By Rebecca Heilweil

Updated at 5:24 p.m. ET

By the end of trading on Tuesday, shares in the largest U.S. tech firms bounced back. Tech stock prices had tumbled on Monday afternoon, following news that government agencies and lawmakers will investigate whether the companies have engaged in anti-competitive practices.

But after falling 7.5 percent yesterday, Facebook finished 2.5 percent higher today. Google's parent company Alphabet surged 1.5 percent, after Monday's 6.1 percent decline.

On Monday, it was widely reported that the Department of Justice and the Federal Trade Commission had [divvied up] ( their antitrust investigations. The DOJ will reportedly look into Google and Apple, while the FTC will probe Facebook and Amazon.

In a separate move, the House Judiciary Committee announced that it too would begin an antitrust investigation into several tech giants.

But a former FTC antitrust enforcer warns that it will take more than proving that these companies resemble monopolies to win any future case.

"It's pretty clear that they have a lot of power in the markets where they operate. But the agencies would also have to prove that these companies had actually done something wrong in order to bring an antitrust case. Just showing that they have a monopoly, or a near-monopoly, is not enough," Charlotte Slaiman, a former FTC antitrust enforcer and current policy counsel at the non-profit Public Knowledge, told Cheddar.

The House Judiciary Committee explained in a press release that its investigation will look into competition on online markets, whether tech firms have behaved in an anti-competitive manner, and the adequacy of current antitrust laws. "[I]t is vital for Congress to step in to determine whether existing laws are adequate to tackle abusive conduct by platform gatekeepers or if we need new legislation," said Rep. David Cicilline (D-R.I.) in a news release.

Public Knowledge, which focuses on intellectual property and competition in the digital world, [welcomed] ( news of the investigation.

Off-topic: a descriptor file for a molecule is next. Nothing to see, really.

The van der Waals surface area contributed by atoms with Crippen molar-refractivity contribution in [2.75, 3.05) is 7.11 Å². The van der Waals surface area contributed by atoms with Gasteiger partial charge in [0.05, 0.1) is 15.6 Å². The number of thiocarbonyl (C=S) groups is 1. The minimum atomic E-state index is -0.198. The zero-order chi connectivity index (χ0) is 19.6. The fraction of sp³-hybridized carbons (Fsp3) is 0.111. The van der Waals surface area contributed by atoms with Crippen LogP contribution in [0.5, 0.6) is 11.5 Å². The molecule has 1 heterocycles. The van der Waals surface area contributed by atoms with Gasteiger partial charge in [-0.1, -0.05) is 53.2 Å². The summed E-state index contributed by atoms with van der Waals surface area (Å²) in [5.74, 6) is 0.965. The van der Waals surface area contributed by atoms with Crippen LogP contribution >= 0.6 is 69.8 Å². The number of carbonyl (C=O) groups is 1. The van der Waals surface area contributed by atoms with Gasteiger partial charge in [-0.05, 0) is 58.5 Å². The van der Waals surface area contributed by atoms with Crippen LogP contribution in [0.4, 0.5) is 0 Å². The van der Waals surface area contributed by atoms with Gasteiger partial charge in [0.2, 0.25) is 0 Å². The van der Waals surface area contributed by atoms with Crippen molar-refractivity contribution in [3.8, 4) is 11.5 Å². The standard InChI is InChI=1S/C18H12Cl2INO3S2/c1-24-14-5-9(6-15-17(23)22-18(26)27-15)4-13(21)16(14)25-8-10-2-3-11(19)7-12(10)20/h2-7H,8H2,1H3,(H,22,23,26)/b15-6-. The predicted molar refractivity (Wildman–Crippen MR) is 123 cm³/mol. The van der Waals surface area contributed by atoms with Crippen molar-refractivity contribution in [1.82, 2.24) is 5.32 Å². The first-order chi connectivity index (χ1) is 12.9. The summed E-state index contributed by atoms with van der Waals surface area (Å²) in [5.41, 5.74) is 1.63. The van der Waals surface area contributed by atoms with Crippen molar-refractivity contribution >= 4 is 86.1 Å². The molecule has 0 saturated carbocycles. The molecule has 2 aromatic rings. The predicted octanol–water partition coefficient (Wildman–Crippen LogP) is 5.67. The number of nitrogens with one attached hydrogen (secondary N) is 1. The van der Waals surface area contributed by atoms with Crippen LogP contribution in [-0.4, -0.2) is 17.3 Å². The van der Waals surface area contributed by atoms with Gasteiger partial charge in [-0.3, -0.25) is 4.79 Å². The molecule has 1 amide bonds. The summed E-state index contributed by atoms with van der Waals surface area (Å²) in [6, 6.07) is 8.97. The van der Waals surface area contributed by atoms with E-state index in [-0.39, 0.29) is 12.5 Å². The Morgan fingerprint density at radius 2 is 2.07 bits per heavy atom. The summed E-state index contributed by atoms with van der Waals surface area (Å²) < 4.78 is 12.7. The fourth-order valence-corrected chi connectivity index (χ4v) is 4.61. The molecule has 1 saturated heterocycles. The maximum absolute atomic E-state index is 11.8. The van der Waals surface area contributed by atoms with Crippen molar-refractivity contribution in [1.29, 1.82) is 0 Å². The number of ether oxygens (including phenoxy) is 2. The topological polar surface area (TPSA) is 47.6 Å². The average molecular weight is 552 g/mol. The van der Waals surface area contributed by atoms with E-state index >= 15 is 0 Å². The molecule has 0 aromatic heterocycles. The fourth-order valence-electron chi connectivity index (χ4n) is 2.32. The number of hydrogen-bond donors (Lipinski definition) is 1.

Slaiman added that a "normal" antitrust investigation would take about a year, but that subsequent litigation could take another year, at minimum. "They're such large companies, there might be multiple forms of conduct that are being investigated," said Slaiman.

She added that remedies could go beyond fining or forcing divestitures (also known as a breakup), such as requiring companies to provide interoperability and data portability.

"Data portability is the ability to transfer your data one time. Interoperability is a continuous porting of the data," she explained. "So if I just wanted to take my Facebook profile information to a new social network, that's portability. But if I want to be able to communicate with my friends back on Facebook from the new social network, that's interoperability."

The U.S. follows in the lead of Europe, which has been aggressive about investigating and regulating tech giants, especially concerning issues of antitrust violations and data privacy.

"That's certainly something that makes the U.S antitrust agencies pay attention, but our law here is different," said Slaiman. "The U.S. antitrust laws are in some ways narrower than the EU antitrust laws. They require certain economic tests that are a little different, so it's going to be a whole new investigation if that's the type of thing the DOJ is interested in."

For full interview click here.